Another thing I love watching? This piece of hot in her box (heh):
He is slightly more attractive than Sam Sumyk.
BOW. DOWN. TO BEPA.
And so it goes. Serena weathered the storm and finished up Petra to keep her defending campaign going and save NBC from swearing off tennis forever. So...thanks?
Nice run, Petra. I've never been a fan but I've always been scared whenever you play one of my faves. The flat groundies and big serve concern me in a Kleybs/Kaia kind of way. I wish I could get on your train but I simply cannot abide that chihuahua-yelp. I mean, really, what the fuck is that?
A few months ago, a certain friend of mine asked me what the big deal was with Tomas. The question was basically, "Why is he relevant?" Why do hardcore tennis fans talk about him like he's a threat when he hasn't won anything? Why do people shake their heads ruefully whenever his name comes up?
AND WHY DOES HE INSIST ON BEATING FERNANDO VERDASCO ALL THE TIME???
Now there's a match that I can point at to definitively answer that question. Forget the fact that he beat Fed at the Olympics in 2004. Or that he beat Fed in Miami. Or that he beat Muzz a few weeks ago on clay to make his first Slam semifinal. Nope. The story starts here. Tomas beat Fed playing withing himself and, most importantly, by not shirking from the moment. How many Tomas fans, who have tortured themselves by following him for years, watched from behind closed hands just waiting for him to find a way to snatch defeat from the jaws of victory?
And you can't blame us! HOW MANY TIMES HAS HE FOUND AN IMPOSSIBLY INFURIATING WAY TO LOSE??? SO MANY TIMES!!!
But not yesterday. Yesterday he played the match that we all knew he could play. He hit big, served well, stayed calm, and crossed the finish line, sending the six-time champ, defending champion, and GPOAT into a state of total confuzzlement with a touch of verbal diarrhea.
Fed fails to make the semis of a Slam for the second time in a month, he'll drop to #3, and he's still captured only one tournament this year (granted, it was the AO). And, perhaps a bit more worrisome, he's once again been smacked off the court by a big hitter at a Slam (DelPo, Sods, Berdy).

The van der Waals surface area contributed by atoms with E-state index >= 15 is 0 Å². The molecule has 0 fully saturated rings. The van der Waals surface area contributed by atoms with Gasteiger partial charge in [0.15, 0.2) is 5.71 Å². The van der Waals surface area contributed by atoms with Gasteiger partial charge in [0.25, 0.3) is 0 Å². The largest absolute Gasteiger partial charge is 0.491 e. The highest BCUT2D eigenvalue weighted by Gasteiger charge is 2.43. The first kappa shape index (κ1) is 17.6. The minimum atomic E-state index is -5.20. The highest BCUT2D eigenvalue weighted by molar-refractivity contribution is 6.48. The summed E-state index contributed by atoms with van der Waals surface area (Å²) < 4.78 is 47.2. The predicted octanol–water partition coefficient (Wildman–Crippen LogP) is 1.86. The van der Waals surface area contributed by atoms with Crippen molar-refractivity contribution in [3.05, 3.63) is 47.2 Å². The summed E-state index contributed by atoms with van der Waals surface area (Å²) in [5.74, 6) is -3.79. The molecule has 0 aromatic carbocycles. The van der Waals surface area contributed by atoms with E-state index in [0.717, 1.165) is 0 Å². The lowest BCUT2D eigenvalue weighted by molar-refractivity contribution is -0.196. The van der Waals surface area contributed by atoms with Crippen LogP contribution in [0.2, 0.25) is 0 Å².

First of all, Chase, you should be so lucky. Secondly, the fact that you play a sport where there are "legit gays" means you've already sinned and God's not listening. Thirdly, God help the "legit gay kid" who got stuck rooming with your homophobic ass.
How exactly does one become a "legit" gay? Do you apply for a "gay visa"? Do you wear a shiny gold stamp? Is there a certification procedure? If so, can I watch?
I'm not going to lie. I squee'd in delight when I read this:
Q. How much are you worried about your knee? Is there a risk you should skip the Davis Cup tie after Wimbledon?
RAFAEL NADAL: Yeah. Well, sure, I am a little bit scared about the knee. But, you know, it happen. I had a treatment after Monte‑Carlo. So I had the problem. I didn't say nothing before, but you know, guys, how is everything. I had the problem against Roddick in the semifinals of Miami.
I don't like to say nothing in that moment because when you lose, always looks like an excuse. But I can say now I had the problem after I played in Monte‑Carlo with a little bit of pain on the knee, on the left knee, because that's what happened there.
After Monte‑Carlo, I didn't play Barcelona because I had to do a treatment, new treatment. You know, I tried to play the clay season perfect because in that moment the right knee was better than the left. But at the same time I know the knees are not hundred percent recovered. But playing on clay and maybe on grass, if is not very long matches, can work well.
But the last treatments I did between Monte‑Carlo and Rome was perfect. I didn't have no one more problem on the left knee. But just I did one time, and I need to do three times.
I didn't have time to do it at the right knee before because I had to play. The clay season was my main goal of the season. After here I gonna do it another time, no? My goals for me is a big disappointment not be in the Davis Cup on France, you know. Some confrontations, if you play at home against some country, maybe you cannot play this one. But playing in France for me is a very special confrontation and a very big motivation for me.
But I talked with the captain, I talked with the president of the Federation a few days ago, and I said, Guys, I never arrive to the US Open with my hundred percent of conditions. I had last year broken abdominal, two years ago playing crazy here. After Olympics, I did arrive very tired. And I really want to try to go there with my best chances, no, to play, to play my hundred percent.